SQL Server Fast Track Reference Architecture is a set of prescriptive hardware configurations and operational practices for building large data warehouses on SQL Server.  There are reference configurations ranging from a few terabytes to 40TB and more.  The really useful thing about the Fast Track configurations is that they have predictable performance.  Typically when you put together a data warehouse solution with mix-and-match server, SAN (HBA, SAN Controller, RAID sets, disks), or direct-attached storage (RAID Controllers, RAID sets, disks), it's impossible to predict the performance when you start, and difficult to know if you're getting the best possible performance once it's built.  Additionally the build and configuration requires expertise crossing many different IT trades, so you may need an entire village of IT support to design, build and validate the solution.

Here in the Microsoft Technology Center in Dallas we have a Fast Track configuration from HP rated for about 20TB of uncompressed user data, comprised of an HP DL 580 G7 and 6 HP StorageWorks P2000 disk enclosures. 

A customer recently asked us about the impact of Transparent Data Encryption (TDE) on Fast Track, and we have no published numbers of this combination.  Normally I would tell them the downsides of TDE:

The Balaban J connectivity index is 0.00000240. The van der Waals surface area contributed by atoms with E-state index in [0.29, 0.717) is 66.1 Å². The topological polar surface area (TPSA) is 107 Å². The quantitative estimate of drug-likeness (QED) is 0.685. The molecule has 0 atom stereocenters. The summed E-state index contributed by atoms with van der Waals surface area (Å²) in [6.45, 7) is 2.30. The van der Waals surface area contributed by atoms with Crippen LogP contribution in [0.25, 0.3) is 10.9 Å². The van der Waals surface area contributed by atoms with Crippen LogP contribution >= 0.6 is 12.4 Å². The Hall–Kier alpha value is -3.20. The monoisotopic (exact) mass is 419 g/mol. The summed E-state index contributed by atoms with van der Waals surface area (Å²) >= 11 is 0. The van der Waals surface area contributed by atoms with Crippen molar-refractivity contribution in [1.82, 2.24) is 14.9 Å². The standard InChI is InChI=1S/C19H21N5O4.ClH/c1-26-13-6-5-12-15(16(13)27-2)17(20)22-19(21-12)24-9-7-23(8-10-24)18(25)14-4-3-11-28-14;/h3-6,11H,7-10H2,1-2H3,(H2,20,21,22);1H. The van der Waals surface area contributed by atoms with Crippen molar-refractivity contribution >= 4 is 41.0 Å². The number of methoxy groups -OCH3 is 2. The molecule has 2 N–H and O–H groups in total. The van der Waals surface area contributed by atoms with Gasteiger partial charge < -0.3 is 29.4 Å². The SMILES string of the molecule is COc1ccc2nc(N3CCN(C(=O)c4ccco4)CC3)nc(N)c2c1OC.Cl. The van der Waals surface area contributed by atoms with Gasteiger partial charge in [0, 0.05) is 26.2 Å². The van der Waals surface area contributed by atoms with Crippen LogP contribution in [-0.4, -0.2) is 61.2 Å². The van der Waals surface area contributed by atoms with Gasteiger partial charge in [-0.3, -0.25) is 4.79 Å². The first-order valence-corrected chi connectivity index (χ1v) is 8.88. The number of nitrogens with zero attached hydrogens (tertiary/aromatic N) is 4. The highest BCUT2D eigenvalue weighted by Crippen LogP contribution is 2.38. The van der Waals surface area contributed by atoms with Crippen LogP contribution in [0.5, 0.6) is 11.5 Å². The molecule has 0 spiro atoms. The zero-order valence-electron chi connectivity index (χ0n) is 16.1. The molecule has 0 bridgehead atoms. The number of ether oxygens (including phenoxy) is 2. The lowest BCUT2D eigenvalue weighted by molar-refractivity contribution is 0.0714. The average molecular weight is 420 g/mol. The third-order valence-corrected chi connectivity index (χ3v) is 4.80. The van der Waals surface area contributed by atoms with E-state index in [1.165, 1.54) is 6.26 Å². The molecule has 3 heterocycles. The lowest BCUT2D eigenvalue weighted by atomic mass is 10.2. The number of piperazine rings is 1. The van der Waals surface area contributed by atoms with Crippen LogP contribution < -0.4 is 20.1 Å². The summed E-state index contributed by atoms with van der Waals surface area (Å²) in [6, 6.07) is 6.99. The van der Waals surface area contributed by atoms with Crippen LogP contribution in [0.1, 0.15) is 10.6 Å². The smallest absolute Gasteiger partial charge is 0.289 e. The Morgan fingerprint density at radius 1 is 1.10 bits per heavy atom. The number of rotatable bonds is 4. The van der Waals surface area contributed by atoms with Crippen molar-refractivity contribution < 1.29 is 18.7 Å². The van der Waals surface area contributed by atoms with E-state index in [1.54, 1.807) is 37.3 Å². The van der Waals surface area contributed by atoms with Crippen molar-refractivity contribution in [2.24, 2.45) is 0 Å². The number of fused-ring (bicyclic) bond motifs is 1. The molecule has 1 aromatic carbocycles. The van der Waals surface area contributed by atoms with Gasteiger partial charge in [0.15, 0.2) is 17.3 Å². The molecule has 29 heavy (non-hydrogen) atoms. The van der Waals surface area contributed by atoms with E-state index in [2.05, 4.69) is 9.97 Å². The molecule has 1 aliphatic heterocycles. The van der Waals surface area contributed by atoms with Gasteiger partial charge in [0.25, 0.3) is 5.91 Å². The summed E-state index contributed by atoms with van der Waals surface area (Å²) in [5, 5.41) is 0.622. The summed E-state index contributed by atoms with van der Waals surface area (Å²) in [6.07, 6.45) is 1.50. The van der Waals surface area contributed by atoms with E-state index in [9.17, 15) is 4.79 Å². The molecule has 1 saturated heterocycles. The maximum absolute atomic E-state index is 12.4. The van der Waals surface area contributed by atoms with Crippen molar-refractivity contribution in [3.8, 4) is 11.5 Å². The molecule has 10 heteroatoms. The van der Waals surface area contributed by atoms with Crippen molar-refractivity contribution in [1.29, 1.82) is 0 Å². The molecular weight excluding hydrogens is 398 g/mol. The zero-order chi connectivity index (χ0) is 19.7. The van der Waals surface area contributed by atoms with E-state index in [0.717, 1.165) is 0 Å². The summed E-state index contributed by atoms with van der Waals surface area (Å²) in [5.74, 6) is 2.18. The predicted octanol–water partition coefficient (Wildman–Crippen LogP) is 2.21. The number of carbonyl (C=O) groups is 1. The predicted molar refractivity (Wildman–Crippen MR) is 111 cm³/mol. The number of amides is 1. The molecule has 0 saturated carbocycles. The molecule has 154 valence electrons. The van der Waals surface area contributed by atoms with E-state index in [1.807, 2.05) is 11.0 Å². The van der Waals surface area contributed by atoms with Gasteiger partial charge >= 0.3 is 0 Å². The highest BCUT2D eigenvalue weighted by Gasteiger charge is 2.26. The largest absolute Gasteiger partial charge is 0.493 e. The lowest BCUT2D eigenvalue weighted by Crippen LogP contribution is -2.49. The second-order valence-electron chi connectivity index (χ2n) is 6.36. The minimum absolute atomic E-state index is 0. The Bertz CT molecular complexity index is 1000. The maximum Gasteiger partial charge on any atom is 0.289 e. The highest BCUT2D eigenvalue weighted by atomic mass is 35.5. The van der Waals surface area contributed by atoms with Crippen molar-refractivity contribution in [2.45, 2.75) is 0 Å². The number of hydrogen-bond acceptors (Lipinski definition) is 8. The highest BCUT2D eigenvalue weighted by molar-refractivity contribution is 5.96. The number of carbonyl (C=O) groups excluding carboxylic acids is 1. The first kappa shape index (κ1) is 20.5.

·         Data is encrypted as it is read from disk and encrypted as it is written to disk, so expect additional CPU usage on large scan queries and on Checkpoint.

·         TempDB is encrypted if any user database is encrypted, so these affects spill over to TempDb.

·         Backup Compression is not recommended when using TDE, as encrypted data is hard to compress.

 

But, again, the cool thing about Fast Track is predictable performance, so a simple test on a particular Fast Track config is a lot more informative than the same test on a random lab system.  So I decided to do some simple testing.